American manufacturing slowly changing

on Friday, January 18, 2013

American manufacturing slowly changing

Nearshore manufacturing is one of the latest trends in the production industry, especially for companies that are looking to enhance their cost savings and cut expenses on logistical strategies. While many other countries offer businesses the opportunity to take advantage of low labor costs, bringing production to the U.S. can be extremely beneficial.

Less union power

In recent years, the cost of manufacturing has gone down in parts of the U.S., due to the lessening power of unions in various states. Bringing manufacturing facilities to the States does require some serious consideration, especially for corporations that do take cost reduction seriously and want to relocate to a state with less union presence. Not all operate in the same manner when it comes to labor laws, and union representation can play a large role in the decision of a company to move its facilities to a certain area.

According to The Washington Post, U.S. producers have increased their workforces by about 500,000 workers since the end of 2009. However, union jobs continue to decline and most of these new positions are filled by workers who are not represented by unions. These nonunion employees are often paid less than their union-represented counterparts, lowering the cost of labor in the country.

Even manufacturers that already have domestic operations may find they can lower production expenses by moving their operations to states with right-to-work laws. States like Indiana and Michigan recently passed such legislation in an effort to lure manufacturers to their states and benefit from the new business.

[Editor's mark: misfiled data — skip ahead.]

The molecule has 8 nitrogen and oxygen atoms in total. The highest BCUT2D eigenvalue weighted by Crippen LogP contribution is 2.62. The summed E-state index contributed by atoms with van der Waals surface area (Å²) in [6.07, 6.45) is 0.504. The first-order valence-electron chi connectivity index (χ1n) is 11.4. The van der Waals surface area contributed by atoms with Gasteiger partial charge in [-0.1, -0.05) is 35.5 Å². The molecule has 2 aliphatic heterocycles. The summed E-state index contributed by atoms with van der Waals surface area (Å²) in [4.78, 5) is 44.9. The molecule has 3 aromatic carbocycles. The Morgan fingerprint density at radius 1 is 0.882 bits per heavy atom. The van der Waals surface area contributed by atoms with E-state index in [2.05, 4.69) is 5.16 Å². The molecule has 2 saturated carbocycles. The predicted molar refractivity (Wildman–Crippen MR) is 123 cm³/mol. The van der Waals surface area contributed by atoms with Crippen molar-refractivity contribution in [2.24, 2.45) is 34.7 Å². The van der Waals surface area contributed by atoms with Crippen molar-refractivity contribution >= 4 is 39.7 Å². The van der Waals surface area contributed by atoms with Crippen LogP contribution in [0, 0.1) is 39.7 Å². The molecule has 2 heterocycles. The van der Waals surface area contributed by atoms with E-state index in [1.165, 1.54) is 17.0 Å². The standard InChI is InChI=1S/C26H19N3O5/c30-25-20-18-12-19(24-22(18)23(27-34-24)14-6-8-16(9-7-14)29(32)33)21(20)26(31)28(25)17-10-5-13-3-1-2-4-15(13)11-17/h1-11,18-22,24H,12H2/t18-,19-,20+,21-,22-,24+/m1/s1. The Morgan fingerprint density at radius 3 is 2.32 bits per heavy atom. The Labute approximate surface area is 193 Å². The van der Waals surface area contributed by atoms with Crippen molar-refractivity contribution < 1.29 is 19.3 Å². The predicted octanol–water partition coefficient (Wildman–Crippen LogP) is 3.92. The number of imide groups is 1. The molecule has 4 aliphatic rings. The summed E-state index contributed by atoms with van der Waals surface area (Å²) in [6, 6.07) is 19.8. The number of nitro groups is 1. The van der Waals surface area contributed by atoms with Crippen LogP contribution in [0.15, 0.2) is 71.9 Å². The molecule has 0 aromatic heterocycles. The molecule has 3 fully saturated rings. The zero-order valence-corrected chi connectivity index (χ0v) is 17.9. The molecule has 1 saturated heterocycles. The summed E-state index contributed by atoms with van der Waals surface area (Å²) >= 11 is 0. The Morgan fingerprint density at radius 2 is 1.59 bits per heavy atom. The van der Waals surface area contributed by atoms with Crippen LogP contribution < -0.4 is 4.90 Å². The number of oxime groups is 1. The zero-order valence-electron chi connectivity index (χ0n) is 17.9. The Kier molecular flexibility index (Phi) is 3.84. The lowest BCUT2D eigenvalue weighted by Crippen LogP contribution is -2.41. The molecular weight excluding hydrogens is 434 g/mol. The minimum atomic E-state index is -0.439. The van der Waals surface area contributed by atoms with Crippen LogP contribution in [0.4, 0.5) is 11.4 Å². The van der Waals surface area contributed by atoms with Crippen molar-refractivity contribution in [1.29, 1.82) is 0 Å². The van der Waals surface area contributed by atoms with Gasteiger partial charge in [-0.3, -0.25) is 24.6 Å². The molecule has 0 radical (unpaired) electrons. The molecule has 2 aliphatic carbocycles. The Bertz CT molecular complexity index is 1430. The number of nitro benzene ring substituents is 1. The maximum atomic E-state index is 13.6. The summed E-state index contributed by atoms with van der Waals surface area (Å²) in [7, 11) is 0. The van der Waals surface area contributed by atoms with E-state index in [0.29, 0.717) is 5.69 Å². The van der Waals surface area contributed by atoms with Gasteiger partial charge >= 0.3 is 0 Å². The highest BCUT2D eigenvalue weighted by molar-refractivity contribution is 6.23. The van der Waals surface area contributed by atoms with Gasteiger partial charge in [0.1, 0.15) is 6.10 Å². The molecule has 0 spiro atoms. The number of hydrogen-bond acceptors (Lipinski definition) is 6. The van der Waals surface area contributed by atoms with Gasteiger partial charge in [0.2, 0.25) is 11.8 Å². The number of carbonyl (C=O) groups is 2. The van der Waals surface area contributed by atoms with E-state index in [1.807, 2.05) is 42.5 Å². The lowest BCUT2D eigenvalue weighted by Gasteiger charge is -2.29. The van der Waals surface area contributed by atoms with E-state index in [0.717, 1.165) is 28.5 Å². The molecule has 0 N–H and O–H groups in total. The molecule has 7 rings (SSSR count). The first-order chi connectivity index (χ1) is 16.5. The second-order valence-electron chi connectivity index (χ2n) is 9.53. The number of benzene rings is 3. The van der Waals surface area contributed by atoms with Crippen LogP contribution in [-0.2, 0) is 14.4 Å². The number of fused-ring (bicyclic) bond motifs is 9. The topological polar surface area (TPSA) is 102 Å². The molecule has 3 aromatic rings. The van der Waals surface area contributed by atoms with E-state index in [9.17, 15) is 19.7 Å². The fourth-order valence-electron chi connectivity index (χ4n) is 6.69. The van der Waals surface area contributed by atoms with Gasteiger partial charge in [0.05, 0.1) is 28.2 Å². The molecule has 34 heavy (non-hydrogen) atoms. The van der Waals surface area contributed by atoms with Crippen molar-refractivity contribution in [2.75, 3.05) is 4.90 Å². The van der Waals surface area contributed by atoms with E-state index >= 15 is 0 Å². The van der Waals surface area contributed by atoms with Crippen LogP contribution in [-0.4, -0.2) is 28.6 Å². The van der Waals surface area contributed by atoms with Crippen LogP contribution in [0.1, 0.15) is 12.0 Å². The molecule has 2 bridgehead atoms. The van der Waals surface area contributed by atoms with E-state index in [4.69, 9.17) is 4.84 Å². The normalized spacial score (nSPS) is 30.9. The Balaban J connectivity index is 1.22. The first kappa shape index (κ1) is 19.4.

Rising labor costs overseas

As domestic production costs start to become more affordable, overseas manufacturing is slowly becoming more expensive. Rising worker wages in previously underdeveloped countries are taking more out of corporate budgets, and increasing worker strikes and protests are leading workers to earn higher pay. This, combined with the cost of shipping goods overseas for consumers in the U.S., can make it just as cost effective for a company to nearshore its manufacturing facilities.

Material costs also a factor

Aside from concerns about labor wages, manufacturers are also considering bringing production to the U.S. to benefit from the lowering raw material prices. Increased U.S. drilling has made it cheaper for corporations to procure domestic natural gas and oil used in manufacturing, creating yet another benefit for companies looking to both reduce expenses and move operations to the country.

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